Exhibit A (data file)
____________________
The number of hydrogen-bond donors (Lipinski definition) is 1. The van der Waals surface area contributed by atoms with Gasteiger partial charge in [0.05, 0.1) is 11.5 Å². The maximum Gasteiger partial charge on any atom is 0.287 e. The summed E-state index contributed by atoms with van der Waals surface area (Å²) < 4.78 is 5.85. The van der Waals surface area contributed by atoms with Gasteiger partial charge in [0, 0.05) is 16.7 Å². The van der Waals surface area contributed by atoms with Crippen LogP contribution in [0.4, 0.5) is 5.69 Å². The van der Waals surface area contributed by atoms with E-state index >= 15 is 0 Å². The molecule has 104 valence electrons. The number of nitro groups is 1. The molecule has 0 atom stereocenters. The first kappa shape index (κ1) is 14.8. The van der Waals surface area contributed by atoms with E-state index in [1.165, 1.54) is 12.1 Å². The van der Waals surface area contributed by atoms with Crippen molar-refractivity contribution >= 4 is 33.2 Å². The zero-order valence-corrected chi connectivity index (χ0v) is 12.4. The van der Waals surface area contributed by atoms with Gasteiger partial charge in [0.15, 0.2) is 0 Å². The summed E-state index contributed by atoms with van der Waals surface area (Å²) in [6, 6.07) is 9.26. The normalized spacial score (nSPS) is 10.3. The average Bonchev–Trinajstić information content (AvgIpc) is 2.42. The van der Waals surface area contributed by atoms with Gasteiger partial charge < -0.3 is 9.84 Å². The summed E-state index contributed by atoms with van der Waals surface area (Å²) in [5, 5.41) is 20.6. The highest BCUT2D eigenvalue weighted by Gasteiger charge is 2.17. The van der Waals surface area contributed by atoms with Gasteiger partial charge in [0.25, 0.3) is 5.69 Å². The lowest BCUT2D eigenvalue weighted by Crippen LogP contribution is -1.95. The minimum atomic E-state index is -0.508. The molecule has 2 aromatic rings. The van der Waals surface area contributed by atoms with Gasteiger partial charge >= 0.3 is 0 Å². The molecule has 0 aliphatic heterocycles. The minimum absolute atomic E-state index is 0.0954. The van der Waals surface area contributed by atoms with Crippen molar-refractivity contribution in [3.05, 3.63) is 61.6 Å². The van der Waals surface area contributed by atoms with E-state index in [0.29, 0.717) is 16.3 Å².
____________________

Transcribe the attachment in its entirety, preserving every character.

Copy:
The number of hydrogen-bond donors (Lipinski definition) is 1. The van der Waals surface area contributed by atoms with Gasteiger partial charge in [0.05, 0.1) is 11.5 Å². The maximum Gasteiger partial charge on any atom is 0.287 e. The summed E-state index contributed by atoms with van der Waals surface area (Å²) < 4.78 is 5.85. The van der Waals surface area contributed by atoms with Gasteiger partial charge in [0, 0.05) is 16.7 Å². The van der Waals surface area contributed by atoms with Crippen LogP contribution in [0.4, 0.5) is 5.69 Å². The van der Waals surface area contributed by atoms with E-state index >= 15 is 0 Å². The molecule has 104 valence electrons. The number of nitro groups is 1. The molecule has 0 atom stereocenters. The first kappa shape index (κ1) is 14.8. The van der Waals surface area contributed by atoms with E-state index in [1.165, 1.54) is 12.1 Å². The van der Waals surface area contributed by atoms with Crippen molar-refractivity contribution >= 4 is 33.2 Å². The zero-order valence-corrected chi connectivity index (χ0v) is 12.4. The van der Waals surface area contributed by atoms with Gasteiger partial charge in [0.15, 0.2) is 0 Å². The summed E-state index contributed by atoms with van der Waals surface area (Å²) in [6, 6.07) is 9.26. The normalized spacial score (nSPS) is 10.3. The average Bonchev–Trinajstić information content (AvgIpc) is 2.42. The van der Waals surface area contributed by atoms with Gasteiger partial charge < -0.3 is 9.84 Å². The summed E-state index contributed by atoms with van der Waals surface area (Å²) in [5, 5.41) is 20.6. The highest BCUT2D eigenvalue weighted by Gasteiger charge is 2.17. The van der Waals surface area contributed by atoms with Gasteiger partial charge in [0.25, 0.3) is 5.69 Å². The lowest BCUT2D eigenvalue weighted by Crippen LogP contribution is -1.95. The minimum atomic E-state index is -0.508. The molecule has 2 aromatic rings. The van der Waals surface area contributed by atoms with Gasteiger partial charge >= 0.3 is 0 Å². The molecule has 0 aliphatic heterocycles. The minimum absolute atomic E-state index is 0.0954. The van der Waals surface area contributed by atoms with Crippen molar-refractivity contribution in [3.05, 3.63) is 61.6 Å². The van der Waals surface area contributed by atoms with E-state index in [0.29, 0.717) is 16.3 Å².